He received the Lord Jesus, he said, when he was 7 years old in Yellow Dog, Pa., where his family was living at the time.

His dad had been in a traffic accident, and a state trooper who investigated told them they would all have died if not for God’s intervention, Goodman said.

He asked his grandmother about what the trooper had said, and she recommended that he begin attending services at a nearby chapel, where, one night, he heard an evangelist preach on hellfire: “Whosoever is not written in the Book of Life will spend eternity in the lake of fire,” the evangelist said.

Young Donald mulled over that, and it remained in his heart.

Not long after, while pouring from a pot of coffee for his father, he spilled the contents onto his abdomen, burning himself.

Shortly after that incident, while watching other kids frolicking in a local swimming hole — he could not swim himself because of the burns — he imagined them in the lake of fire.

Frightened, he asked the Lord to forgive his sins.

Immediately, he was forgiven, he said.

“I felt light,” he said. “I wanted to laugh.”

Three years later, the Lord called him to preach, he said.

Asked how he recognized the call, he said, “You know in your heart.”

He “witnessed” frequently in elementary and high school, and sometimes those he tried to reach reacted well, and sometimes not, he said.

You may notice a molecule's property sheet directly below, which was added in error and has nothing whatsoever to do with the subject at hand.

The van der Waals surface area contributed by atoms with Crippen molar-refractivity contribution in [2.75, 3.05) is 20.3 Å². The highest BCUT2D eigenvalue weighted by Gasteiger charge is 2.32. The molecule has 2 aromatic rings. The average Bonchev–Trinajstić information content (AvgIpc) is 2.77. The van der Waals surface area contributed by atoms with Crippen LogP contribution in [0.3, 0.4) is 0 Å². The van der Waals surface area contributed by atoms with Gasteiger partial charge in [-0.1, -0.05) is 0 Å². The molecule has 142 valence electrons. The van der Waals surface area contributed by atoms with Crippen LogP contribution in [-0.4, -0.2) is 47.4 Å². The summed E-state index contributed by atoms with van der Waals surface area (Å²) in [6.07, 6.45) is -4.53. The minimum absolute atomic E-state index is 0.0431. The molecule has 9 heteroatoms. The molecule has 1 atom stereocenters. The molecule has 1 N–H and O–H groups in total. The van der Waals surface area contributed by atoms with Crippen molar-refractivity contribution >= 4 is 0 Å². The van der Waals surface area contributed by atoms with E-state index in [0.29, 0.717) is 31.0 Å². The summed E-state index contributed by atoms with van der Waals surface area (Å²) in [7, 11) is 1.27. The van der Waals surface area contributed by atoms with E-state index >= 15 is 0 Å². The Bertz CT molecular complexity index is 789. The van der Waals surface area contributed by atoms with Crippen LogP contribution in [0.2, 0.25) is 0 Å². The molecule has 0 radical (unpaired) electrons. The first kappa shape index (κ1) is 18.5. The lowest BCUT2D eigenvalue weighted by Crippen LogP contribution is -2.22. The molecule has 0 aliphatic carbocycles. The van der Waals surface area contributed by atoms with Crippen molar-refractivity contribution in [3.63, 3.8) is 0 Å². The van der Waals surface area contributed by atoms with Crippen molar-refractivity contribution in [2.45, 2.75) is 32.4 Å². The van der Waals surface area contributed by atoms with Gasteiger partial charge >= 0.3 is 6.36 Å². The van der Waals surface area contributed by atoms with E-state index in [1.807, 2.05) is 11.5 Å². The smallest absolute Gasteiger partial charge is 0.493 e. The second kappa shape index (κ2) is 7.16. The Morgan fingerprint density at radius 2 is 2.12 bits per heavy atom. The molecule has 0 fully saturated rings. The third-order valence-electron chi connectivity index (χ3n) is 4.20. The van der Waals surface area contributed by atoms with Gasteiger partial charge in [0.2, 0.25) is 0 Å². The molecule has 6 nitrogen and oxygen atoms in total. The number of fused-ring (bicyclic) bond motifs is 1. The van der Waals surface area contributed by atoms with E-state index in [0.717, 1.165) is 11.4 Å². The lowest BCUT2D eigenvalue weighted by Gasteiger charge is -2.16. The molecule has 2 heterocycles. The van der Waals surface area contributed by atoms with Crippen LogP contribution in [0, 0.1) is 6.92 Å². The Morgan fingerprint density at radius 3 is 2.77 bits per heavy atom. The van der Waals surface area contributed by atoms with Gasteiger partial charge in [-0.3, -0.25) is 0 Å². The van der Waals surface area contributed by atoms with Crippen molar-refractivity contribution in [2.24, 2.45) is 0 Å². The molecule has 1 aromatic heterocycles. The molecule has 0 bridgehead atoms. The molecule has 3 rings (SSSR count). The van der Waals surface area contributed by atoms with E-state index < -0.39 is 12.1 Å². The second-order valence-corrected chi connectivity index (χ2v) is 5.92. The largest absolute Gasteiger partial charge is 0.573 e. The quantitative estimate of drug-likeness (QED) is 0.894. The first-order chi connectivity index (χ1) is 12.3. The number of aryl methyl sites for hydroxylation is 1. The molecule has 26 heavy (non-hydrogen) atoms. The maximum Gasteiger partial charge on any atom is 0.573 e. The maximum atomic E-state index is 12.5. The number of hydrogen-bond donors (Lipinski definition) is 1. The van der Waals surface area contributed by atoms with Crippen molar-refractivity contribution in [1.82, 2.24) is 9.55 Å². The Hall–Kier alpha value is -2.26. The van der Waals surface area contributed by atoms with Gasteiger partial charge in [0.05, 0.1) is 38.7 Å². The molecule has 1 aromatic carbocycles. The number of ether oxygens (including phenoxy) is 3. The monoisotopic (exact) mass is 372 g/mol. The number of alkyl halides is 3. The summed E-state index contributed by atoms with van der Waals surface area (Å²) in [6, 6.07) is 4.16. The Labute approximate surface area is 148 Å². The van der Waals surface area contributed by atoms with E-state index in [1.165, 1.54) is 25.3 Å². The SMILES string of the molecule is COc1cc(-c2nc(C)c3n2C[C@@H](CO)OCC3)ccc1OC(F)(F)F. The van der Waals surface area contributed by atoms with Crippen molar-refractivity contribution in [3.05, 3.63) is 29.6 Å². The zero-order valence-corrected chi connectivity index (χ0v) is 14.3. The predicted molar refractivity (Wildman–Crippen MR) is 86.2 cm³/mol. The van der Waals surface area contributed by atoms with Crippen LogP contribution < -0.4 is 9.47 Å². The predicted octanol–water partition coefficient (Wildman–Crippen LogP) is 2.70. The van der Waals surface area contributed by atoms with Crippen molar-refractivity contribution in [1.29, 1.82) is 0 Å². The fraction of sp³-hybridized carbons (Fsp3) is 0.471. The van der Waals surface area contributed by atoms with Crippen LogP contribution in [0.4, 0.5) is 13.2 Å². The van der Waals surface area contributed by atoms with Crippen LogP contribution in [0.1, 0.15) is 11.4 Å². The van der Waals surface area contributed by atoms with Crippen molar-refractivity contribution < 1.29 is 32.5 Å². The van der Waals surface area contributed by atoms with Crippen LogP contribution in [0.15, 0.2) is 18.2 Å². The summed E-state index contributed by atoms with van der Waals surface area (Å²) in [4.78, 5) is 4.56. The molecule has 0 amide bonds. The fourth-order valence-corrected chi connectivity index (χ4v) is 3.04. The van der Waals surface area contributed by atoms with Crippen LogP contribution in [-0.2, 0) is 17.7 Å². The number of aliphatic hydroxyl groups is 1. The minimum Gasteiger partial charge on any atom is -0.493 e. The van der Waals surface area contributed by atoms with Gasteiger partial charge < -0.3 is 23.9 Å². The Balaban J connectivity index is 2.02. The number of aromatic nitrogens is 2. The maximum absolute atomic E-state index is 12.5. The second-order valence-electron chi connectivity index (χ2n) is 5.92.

“The ones who didn’t, I left them alone,” he said.

Although he doesn’t have a church to lead, he preaches informally.

Because he’s saved, God talks to him all the time, he said. He’s waiting to learn what he should do next, he said.

“I do what the Lord wants,” he said.

Mirror Staff Writer William Kibler is at 949-7038.

THE GOODMAN FILE

Name: Donald Goodman

Age: 58

Born in DuBois. While growing up, he lived in Buffalo, N.Y., Ridgway, Sandy Run, Sykesville, Yellow Dog, Cowansville, Craigsville, Ford City, DuBois again, Punxsutawney, Ford City again, then West Branch/ Clearfield.

His father, Donald, who died in 2004, was a coal miner. His mother, Betty, died in 2015.

He had three brothers, Chris, Rick and Mike. He had two sisters, Beth and Robin.

After high school, he attended the Altoona Bible Institute, then the Pennsylvania Bible Institute in Johnstown.

Then, in 1986, a missionary came to his church at the time, Fairview Independent Baptist in Altoona, leading to a call from the Lord to go west, he said.

He went to Flagstaff, Ariz., where he ministered to the Navaho and Hopi tribes.

That was followed by a move to Kenner, La., where he ministered at St. Jude Hospital and at nursing homes and prisons, while also street-preaching. His ministry was mainly to Cajuns, he said.

He returned to Altoona, obtained a degree in theology from the Pennsylvania Bible Institute, then returned to the west, going to Gallup, N.M., the Four Corners area, where he ministered to Navajo, Hopi, Apache and Zuni peoples. He then came east again, to Staunton, Va., then back west, to Nogales, Ariz., where the accident occurred that would claim part of his leg.

He came back to Altoona in 1998 and began preaching at nursing homes and volunteering at a hospice agency, visiting patients and sitting with them, while also helping at the agency office.

Since the amputation in 2010, he’s continued those activities “somewhat,” he said.

He married in 1981. He’s divorced.

He has a daughter, Elizabeth, born in 1985.